To learn more about the ALA’s mission or to volunteer, donate or join, visit www.ALAforVeterans.org or meet the ladies of the Citrus Heights Unit 637 at their website: www.ALA637.Weebly.com.
Source: CA State American Legion Auxiliary
California Department of Public Health (CDPH) Director and State Public Health Officer Dr. Karen Smith says you don’t have to be perfect to improve your health, but you can strive to be better. “Be Better” is the new CDPH “Champions for Change” campaign unveiled today during a Sacramento River Cats game at Raley Field in West Sacramento.
“‘Be Better’ is a reminder that even small steps can make a difference in improving your health,” said Dr. Smith. “Take the stairs, snack on fruits and veggies, and quench your thirst with water instead of soda – these are simple ways that we can all be better to enjoy better health.”
Dr. Smith launched the campaign at the River Cats game as fans took part in an attempt to break the world record for the most people running in place at the same time. The traditional seventh-inning stretch turned into the “seventh-inning flex,” when fans twisted and stretched in a two-minute workout led by Dinger, the team’s mascot, and local “Champions for Change.”
“There’s no greater way to celebrate the launch of this important campaign than by showing how even the seventh-inning stretch is an opportunity to be better,” said River Cats General Manager Chip Maxson. “Our players were happy to join ‘Champions for Change’ in coming up with this fun activity for our fans and creating a new healthy baseball tradition right here at Raley Field.”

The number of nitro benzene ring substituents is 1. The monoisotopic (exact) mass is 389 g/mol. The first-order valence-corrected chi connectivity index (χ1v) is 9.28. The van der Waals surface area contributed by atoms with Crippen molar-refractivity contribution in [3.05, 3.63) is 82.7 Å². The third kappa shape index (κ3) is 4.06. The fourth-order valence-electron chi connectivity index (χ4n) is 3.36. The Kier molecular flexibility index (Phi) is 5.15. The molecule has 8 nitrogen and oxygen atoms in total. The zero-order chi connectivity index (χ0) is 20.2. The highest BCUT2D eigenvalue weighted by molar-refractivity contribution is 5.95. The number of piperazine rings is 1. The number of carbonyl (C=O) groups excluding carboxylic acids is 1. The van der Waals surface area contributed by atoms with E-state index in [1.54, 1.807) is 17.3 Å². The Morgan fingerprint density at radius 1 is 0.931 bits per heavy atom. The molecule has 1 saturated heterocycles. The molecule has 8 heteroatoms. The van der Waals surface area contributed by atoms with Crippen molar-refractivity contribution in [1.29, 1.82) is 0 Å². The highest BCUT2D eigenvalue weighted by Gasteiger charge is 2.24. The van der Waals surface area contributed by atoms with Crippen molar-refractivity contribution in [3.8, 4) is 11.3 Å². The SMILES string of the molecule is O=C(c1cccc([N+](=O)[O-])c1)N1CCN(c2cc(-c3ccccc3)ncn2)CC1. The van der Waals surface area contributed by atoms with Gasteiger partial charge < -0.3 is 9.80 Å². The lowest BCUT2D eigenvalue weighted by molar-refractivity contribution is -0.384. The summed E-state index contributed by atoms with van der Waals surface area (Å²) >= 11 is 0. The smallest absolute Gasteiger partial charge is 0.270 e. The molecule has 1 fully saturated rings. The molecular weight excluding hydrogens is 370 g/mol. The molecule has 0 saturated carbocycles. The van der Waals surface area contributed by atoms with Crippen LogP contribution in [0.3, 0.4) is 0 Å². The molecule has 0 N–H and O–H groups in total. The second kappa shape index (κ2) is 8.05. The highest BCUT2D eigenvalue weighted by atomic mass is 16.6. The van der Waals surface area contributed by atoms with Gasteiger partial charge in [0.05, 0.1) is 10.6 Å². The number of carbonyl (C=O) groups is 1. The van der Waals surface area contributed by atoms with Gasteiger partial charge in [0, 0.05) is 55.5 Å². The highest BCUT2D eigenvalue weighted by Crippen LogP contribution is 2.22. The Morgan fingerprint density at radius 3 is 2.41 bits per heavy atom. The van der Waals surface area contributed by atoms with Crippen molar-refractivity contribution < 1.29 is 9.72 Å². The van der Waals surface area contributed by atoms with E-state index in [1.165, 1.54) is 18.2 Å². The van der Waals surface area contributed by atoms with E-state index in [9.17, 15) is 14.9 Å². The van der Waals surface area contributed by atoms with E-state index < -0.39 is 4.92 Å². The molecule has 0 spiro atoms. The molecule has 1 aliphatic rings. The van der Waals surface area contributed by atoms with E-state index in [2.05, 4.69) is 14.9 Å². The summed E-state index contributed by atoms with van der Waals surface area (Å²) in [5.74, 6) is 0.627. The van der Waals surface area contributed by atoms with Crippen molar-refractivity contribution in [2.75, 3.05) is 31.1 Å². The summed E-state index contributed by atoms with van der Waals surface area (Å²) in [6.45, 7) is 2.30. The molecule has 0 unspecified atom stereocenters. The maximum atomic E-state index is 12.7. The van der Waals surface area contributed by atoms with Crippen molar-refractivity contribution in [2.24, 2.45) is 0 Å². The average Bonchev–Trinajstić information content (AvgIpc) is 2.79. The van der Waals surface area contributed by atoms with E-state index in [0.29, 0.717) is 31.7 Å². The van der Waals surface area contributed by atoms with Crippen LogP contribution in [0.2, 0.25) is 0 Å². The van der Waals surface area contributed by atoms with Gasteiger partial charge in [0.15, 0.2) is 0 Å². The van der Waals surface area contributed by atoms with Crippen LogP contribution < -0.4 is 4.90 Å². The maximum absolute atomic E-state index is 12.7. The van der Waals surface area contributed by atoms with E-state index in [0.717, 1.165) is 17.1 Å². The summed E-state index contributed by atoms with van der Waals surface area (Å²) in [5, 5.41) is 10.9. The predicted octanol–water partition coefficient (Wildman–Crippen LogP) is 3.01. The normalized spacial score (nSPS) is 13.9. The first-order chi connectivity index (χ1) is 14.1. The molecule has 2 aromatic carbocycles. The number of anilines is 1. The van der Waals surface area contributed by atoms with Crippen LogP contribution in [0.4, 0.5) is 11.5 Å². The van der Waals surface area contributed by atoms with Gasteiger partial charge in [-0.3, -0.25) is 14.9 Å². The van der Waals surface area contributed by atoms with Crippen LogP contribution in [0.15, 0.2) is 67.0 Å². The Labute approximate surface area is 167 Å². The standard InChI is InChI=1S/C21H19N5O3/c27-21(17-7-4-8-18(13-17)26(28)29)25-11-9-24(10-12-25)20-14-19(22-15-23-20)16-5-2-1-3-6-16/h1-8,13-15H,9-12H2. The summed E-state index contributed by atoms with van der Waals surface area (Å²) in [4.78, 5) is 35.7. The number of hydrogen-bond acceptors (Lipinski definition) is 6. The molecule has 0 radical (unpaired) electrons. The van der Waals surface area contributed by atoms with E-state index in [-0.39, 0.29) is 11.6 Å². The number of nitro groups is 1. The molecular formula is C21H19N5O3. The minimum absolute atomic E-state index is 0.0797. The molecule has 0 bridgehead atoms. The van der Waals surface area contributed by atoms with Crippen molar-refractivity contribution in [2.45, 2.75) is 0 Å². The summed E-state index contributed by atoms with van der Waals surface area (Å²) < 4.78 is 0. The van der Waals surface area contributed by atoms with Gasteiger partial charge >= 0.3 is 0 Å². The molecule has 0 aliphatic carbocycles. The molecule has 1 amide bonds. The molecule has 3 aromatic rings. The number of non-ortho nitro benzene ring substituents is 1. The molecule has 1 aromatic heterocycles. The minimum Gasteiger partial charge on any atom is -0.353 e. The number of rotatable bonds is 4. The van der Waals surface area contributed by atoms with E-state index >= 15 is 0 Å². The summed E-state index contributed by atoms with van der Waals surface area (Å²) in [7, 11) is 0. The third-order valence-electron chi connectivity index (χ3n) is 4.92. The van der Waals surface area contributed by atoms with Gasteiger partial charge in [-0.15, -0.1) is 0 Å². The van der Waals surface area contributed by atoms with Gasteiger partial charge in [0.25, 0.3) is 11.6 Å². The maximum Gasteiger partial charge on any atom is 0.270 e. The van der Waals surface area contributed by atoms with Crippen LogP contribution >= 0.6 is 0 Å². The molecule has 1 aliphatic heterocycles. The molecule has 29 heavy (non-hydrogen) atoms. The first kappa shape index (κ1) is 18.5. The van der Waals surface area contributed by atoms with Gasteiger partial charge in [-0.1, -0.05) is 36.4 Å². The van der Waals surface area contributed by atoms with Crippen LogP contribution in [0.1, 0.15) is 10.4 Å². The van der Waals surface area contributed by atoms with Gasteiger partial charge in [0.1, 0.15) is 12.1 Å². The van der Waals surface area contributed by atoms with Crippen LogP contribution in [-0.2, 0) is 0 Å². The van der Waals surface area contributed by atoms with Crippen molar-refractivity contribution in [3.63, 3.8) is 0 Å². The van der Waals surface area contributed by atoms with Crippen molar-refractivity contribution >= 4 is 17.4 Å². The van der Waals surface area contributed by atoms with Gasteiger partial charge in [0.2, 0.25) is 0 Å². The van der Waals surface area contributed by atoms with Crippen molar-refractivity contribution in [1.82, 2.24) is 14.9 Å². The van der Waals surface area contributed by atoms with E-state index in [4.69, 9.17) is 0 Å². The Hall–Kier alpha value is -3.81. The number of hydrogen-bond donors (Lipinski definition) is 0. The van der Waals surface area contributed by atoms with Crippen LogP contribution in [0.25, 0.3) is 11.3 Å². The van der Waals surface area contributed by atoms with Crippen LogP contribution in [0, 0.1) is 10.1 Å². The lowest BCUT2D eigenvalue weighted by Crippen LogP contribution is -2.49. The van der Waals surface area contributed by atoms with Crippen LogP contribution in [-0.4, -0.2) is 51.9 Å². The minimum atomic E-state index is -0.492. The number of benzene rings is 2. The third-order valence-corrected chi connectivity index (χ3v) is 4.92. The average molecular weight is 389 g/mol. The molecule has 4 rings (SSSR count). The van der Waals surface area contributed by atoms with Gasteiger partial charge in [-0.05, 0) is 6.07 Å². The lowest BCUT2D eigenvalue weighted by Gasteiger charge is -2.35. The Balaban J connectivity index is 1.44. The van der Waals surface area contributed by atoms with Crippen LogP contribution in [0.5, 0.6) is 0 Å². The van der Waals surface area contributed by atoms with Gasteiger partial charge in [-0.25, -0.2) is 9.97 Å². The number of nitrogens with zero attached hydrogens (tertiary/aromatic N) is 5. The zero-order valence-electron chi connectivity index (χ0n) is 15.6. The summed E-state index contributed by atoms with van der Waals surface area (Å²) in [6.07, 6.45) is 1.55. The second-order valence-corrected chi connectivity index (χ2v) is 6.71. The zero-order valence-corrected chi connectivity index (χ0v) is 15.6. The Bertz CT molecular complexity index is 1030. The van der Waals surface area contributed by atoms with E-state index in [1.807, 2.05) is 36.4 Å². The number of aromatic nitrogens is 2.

The “Be Better” campaign promotes new federal dietary guidelines that recommend Americans focus on making small shifts in what they eat and drink to prevent chronic health conditions like type 2 diabetes, hypertension and heart disease. Having a normal weight reduces your risk of developing type 2 diabetes by 70 percent.
The “Be Better” campaign will include English and Spanish ads on television and radio stations, billboards and Web banners. There will also be community-level promotions coordinated with local health departments. The ads will feature “Champions for Change” – real people who have committed to be better for themselves and their families by being more active, drinking water instead of sugary drinks, and eating more fruits and vegetables.
More information about how you can become a “Champion for Change,” including how you can “Be Better”, is available on the “Champions for Change” website.